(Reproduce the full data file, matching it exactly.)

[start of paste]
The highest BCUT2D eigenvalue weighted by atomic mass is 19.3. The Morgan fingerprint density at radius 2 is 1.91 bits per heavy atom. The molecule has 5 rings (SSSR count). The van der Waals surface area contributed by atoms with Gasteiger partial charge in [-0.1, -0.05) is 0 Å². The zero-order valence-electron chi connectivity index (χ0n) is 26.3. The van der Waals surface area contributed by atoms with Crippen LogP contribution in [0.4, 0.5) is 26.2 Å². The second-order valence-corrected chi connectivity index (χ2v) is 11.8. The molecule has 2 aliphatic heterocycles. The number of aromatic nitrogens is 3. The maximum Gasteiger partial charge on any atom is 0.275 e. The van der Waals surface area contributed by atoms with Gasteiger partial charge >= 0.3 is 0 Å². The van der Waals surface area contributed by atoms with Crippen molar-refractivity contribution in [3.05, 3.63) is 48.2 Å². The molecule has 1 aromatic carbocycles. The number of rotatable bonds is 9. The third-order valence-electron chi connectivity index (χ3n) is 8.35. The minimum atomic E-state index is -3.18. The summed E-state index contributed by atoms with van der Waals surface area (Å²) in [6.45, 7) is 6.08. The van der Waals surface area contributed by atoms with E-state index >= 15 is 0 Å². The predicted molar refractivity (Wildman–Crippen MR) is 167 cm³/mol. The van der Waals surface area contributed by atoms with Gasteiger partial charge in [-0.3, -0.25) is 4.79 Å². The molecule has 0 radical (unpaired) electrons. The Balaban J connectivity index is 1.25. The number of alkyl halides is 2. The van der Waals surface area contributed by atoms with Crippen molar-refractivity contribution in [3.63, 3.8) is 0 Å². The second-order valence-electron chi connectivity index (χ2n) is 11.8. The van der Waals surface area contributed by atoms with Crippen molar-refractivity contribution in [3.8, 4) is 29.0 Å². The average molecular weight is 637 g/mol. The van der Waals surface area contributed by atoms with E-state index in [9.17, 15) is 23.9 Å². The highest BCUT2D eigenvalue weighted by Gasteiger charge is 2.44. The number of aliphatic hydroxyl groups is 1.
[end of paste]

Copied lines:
The highest BCUT2D eigenvalue weighted by atomic mass is 19.3. The Morgan fingerprint density at radius 2 is 1.91 bits per heavy atom. The molecule has 5 rings (SSSR count). The van der Waals surface area contributed by atoms with Gasteiger partial charge in [-0.1, -0.05) is 0 Å². The zero-order valence-electron chi connectivity index (χ0n) is 26.3. The van der Waals surface area contributed by atoms with Crippen LogP contribution in [0.4, 0.5) is 26.2 Å². The second-order valence-corrected chi connectivity index (χ2v) is 11.8. The molecule has 2 aliphatic heterocycles. The number of aromatic nitrogens is 3. The maximum Gasteiger partial charge on any atom is 0.275 e. The van der Waals surface area contributed by atoms with Gasteiger partial charge >= 0.3 is 0 Å². The van der Waals surface area contributed by atoms with Crippen molar-refractivity contribution in [3.05, 3.63) is 48.2 Å². The molecule has 1 aromatic carbocycles. The number of rotatable bonds is 9. The third-order valence-electron chi connectivity index (χ3n) is 8.35. The minimum atomic E-state index is -3.18. The summed E-state index contributed by atoms with van der Waals surface area (Å²) in [6.45, 7) is 6.08. The van der Waals surface area contributed by atoms with E-state index >= 15 is 0 Å². The predicted molar refractivity (Wildman–Crippen MR) is 167 cm³/mol. The van der Waals surface area contributed by atoms with Gasteiger partial charge in [-0.3, -0.25) is 4.79 Å². The molecule has 0 radical (unpaired) electrons. The Balaban J connectivity index is 1.25. The number of alkyl halides is 2. The van der Waals surface area contributed by atoms with Crippen molar-refractivity contribution in [3.63, 3.8) is 0 Å². The second-order valence-electron chi connectivity index (χ2n) is 11.8. The van der Waals surface area contributed by atoms with Crippen molar-refractivity contribution in [3.8, 4) is 29.0 Å². The average molecular weight is 637 g/mol. The van der Waals surface area contributed by atoms with E-state index in [9.17, 15) is 23.9 Å². The highest BCUT2D eigenvalue weighted by Gasteiger charge is 2.44. The number of aliphatic hydroxyl groups is 1.